The DUP has set February 21 as a new deadline for Foreign Secretary Liz Truss to deliver a solution to the Northern Ireland Protocol issues, as the post-Brexit dispute continues.
Prime Minister Paul Givan warned that unilateral action would be necessary if an agreement with the EU to ease controls on goods moving between Northern Ireland and Britain cannot be reached within weeks.
After meeting with Ms Truss on Thursday, the DUP senior figure said he had referred to February 21 as an “important date” for the progress of his negotiations with Brussels, the day a summit is held. of the Joint Working Committee on the Withdrawal Agreement.
Givan suggested a breakthrough must be achieved by then, again raising the threat that DUP ministers in Stormont would act to stop Brexit checks at Northern Ireland ports.
“I have emphasized the absolutely critical nature of that progress being made, because the protocol is causing instability in these institutions, it is damaging our economy and this is having a very real impact on Northern Ireland,” Givan said.
The prime minister added: “So we need to see that progress, we need to see it imminently and we also need the UK government to take action if there is no agreed outcome.”
Givan said his party colleague, Edwin Poots, will order a halt to the controversial checks after a failed attempt to secure broader approval from the Stormont Executive to proceed with them. “That is something the DUP has said we were going to do, and we are going to do it.”
Ms Truss shared her determination to secure an agreement on the protocol that can build support in Northern Ireland after a day of meetings with business and political leaders from the region.
The chancellor said: “What I want is a deal that works for everyone. We are making progress. I want to make significant progress by February. That’s important, but it’s important that we secure the support of all communities in Northern Ireland, including the Unionist community.”
Sinn Fein warned that any attempt by the UK government to suspend the protocol by activating its Article 16 mechanism would cause more uncertainty in Northern Ireland.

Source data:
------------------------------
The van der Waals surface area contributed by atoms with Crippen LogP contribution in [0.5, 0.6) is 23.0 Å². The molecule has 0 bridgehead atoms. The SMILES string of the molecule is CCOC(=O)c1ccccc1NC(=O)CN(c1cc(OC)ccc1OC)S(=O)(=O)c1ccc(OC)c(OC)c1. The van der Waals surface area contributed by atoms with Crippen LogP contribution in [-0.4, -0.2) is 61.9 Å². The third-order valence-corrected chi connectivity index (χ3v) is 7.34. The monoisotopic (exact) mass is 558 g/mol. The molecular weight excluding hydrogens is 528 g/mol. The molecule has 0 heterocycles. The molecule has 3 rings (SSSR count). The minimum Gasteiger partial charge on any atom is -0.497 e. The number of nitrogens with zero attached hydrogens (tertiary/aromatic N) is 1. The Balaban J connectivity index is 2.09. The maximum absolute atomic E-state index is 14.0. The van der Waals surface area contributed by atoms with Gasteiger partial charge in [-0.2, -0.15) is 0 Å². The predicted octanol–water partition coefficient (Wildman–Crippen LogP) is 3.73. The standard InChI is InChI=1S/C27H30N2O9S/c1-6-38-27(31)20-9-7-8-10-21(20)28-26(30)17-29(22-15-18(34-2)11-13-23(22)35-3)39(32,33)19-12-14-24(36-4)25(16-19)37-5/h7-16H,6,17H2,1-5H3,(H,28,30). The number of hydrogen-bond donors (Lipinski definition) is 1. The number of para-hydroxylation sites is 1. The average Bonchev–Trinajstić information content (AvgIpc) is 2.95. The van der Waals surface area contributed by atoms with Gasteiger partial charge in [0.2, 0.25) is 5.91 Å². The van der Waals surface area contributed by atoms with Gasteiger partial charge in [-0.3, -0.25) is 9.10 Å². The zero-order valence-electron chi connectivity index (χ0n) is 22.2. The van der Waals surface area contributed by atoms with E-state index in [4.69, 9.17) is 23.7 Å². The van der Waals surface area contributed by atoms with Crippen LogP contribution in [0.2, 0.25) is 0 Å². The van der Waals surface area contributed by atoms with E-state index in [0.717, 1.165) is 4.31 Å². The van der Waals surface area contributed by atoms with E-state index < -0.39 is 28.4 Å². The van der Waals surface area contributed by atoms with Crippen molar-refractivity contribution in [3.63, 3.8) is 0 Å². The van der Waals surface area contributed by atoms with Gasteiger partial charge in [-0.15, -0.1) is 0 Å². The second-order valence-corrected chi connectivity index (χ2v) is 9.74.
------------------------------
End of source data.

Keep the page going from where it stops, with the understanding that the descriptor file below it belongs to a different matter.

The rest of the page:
The foreign secretary recently insisted there was a “deal to be done” and agreed to enter into intensified talks with Brussels following a meeting with European Commission Vice President Maros Sefcovic.
However, Sefcovic reportedly told member states that he is “frustrated” with the talks and that “there is no prospect of an imminent breakthrough.” It came despite Brussels officials referring to an improved “atmosphere” since Ms Truss took charge of the negotiations late last year.
The EU negotiator is also said to have told a private meeting of the European Parliament that the talks should be concluded by the end of February ahead of Northern Ireland’s May election campaign.
However, despite the apparent thawing of some of the tensions between Brussels and London, Boris Johnson risked escalating the dispute yet again on Wednesday when he accused the bloc of implementing the protocol in a “crazy” and petty manner.
Speaking in the House of Commons after being challenged by DUP leader Sir Jeffrey Donaldson, he said: “I never thought, we negotiated, that it would mean 200 companies would stop supplying Northern Ireland, food would be blocked and cards would be charged. of Christmas”.
“Frankly, the EU is implementing this in a reckless and petty way, we have to solve it,” the prime minister added.
Asked about Ms Truss’s comments today regarding the importance of February, the Prime Minister’s official spokesman told reporters: “We have never put a particular date on things, but as you know, it has always It has been our intention to reach an agreement as quickly as possible. ”
George Holan is chief editor at Plainsmen Post and has articles published in many notable publications in the last decade.